The name surfaced in his mind as if rising from the green sea. It was the name of the island kingdom where he would find the next book.

After much inquiry, he discovered a blue-sailed galleon bearing a white sea shell, the standard of the Island Queen. Brown-skinned sailors loaded bales of fabric and casks of Aurealan wine, and it was easy to find the captain and inquire about passage.

“Have you money, Philosopher?” asked the sweaty captain. He was round of body and face, with thick lips and dark curly hair. A necklace of oyster shells hung round his neck.

“I have eight silver rams,” said Jeremy.

The Tarrosian smiled, teeth gleaming like pearls. “Aye, that’ll serve.”

He dumped the coins into the captain’s palm and stared out at the waves.

“We sail by moonlight, when the sea is calm and cool,” said the captain.

Stars blinked to life in the fading sky. The moon rose over the horizon, a jade disc reflected in the dark waves.

He followed the captain—who introduced himself as Zomrah the Seasoned—up the gangplank. Suddenly he remembered the second volume, and the flophouse where he’d fallen asleep after reading it. He had no idea where the book was . . . did he leave it in the field? Was it somewhere in the city? Or had it disappeared completely? He wanted to run back across the city, back into the open field and see if it lay there among the violet grass.

No, he told himself. I’ve read it.

His path lay forward, across the green waves.


The closer to the island kingdom he came, the more he remembered of himself. By the time the wooded shores of Tarros came in sight, he knew why the captain had called him “philosopher,” and why he wore the silver ram’s head on his breast. He recalled his boyhood in the white towers of Oorg, City of the Questing Mind, the endless libraries that were the city’s temples, and a thousand days spent in contemplation. Much of it still lay under a fog of non-memory, obscured by lingering visions of high school, college, and other lies. Yet after five days on the open ocean, he was certain that he was a trained philosopher from the white city, and that he always had been. On the sixth day out, he remembered his true name.

I am Jeremach of Oorg.

“I am Jeremach of Oorg!” he shouted across the waves. The Tarrosian sailors largely ignored his outburst, but their narrow eyes glanced his way when they thought he wasn’t looking. Most likely they expected eccentric behavior from a man who spent his life pondering the meaning of existence.

But that’s not all of it, he knew. There’s more . . . much more. Oorg feels like a memory of what I used to be . . . not what I am. He knew that he was more than a simple child of Oorg, versed in the eight-hundred avenues of thought, savant of the fifty-nine philosophies. Perhaps the answer lay in the next volume of The One True World.

The rest of his memory lay somewhere within those pages.

After fourteen days of calm seas and healthy winds, the galley dropped anchor in Myroa, the port city of Tarros. It was a pale imitation of Aurealis, a humble collection of mud-walled dwellings, domed temples, and atop its tallest hill the modest palace of the Tarrosian Queen. A single tower rose between four spiked domes, the entire affair built of rose-colored marble veined with purple. The city was full of colorful birds, and the people were simple laborers for the most part, dressed in white shifts and pantaloons. Most of the men and women went bare-chested, though all wore the sea-shell necklaces that were the sign of their country and queen. The breath of the salty wind was sweetened by the tang of ripe fruit trees.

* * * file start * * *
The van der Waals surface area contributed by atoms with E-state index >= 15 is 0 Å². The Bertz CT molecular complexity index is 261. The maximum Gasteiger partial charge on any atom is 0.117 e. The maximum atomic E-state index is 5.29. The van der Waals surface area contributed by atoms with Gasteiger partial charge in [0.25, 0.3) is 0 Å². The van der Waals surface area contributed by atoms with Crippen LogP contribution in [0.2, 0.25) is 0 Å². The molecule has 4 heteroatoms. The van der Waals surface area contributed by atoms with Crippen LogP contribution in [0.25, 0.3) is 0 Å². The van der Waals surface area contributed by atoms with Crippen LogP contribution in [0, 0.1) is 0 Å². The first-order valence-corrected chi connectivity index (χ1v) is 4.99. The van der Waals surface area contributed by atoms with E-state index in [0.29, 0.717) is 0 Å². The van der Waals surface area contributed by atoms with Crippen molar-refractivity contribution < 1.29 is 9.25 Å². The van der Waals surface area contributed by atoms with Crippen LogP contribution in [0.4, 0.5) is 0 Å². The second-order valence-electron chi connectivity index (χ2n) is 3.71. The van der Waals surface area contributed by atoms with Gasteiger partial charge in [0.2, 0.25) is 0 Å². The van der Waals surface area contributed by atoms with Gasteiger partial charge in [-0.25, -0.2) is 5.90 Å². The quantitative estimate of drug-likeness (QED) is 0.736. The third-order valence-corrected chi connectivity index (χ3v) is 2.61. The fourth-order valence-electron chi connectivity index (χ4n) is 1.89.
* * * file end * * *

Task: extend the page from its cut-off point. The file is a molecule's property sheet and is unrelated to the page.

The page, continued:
Zomrah the Seasoned was a trader captain in service to the queen’s viceroy, so he had access to the palace. The viceroy was an old, leathery man with silvery robes and a ridiculous shell-shaped hat on his gray head. Or perhaps it was an actual shell. He examined Zomrah’s bill of lading in a plush anteroom and gave the captain a bag of gold. When Zomrah introduced him the viceroy looked him over as if examining a new piece of freight. Eventually the old man nodded and motioned for the philosopher to follow him.

Jeremach followed him through winding corridors. Some were open-air walkways hemmed with rows of trellises thick with red and white orchids. Tapestries along the palace walls showed scenes of underwater peril, with trident-bearing heroes battling krakens, sharks, and leviathans. Somewhere, a high voice sang a lovely song that brought the ocean depths to mind.

The Queen of Tarros received Jeremach on the high balcony of her rosy tower. A tall chair had been placed in the sunlight where she could observe the island spreading to the west and north, and leagues of open sea to the east and south. Three brawny Tarrosians stood at attention, her personal guard armed with trident and sword, naked but for white loincloths and sea-shell amulets.

The queen rose from her chair, and he gasped. Her loveliness was stunning. The narrow chin and sapphire eyes were familiar, and her hair was dyed to the hue of fresh seaweed. It fell below her slim waist, shells of a dozen colors woven among its braids. Her dress was a diaphanous gown, almost colorless, and her brown body was perfect as a jewel.

She greeted him with a warm hug. “You look well, Philosopher. Much younger than when last you visited.” She smiled.

Jeremach bowed, remembering the proper etiquette for such a situation. I’ve been here before. She knows me.

“Great Queen, your realm is the soul of beauty, and you are its heart,” he said.

“Ever the flatterer,” she said. She raised a tiny hand to his cheek and cupped it, staring at him as if amazed by his features.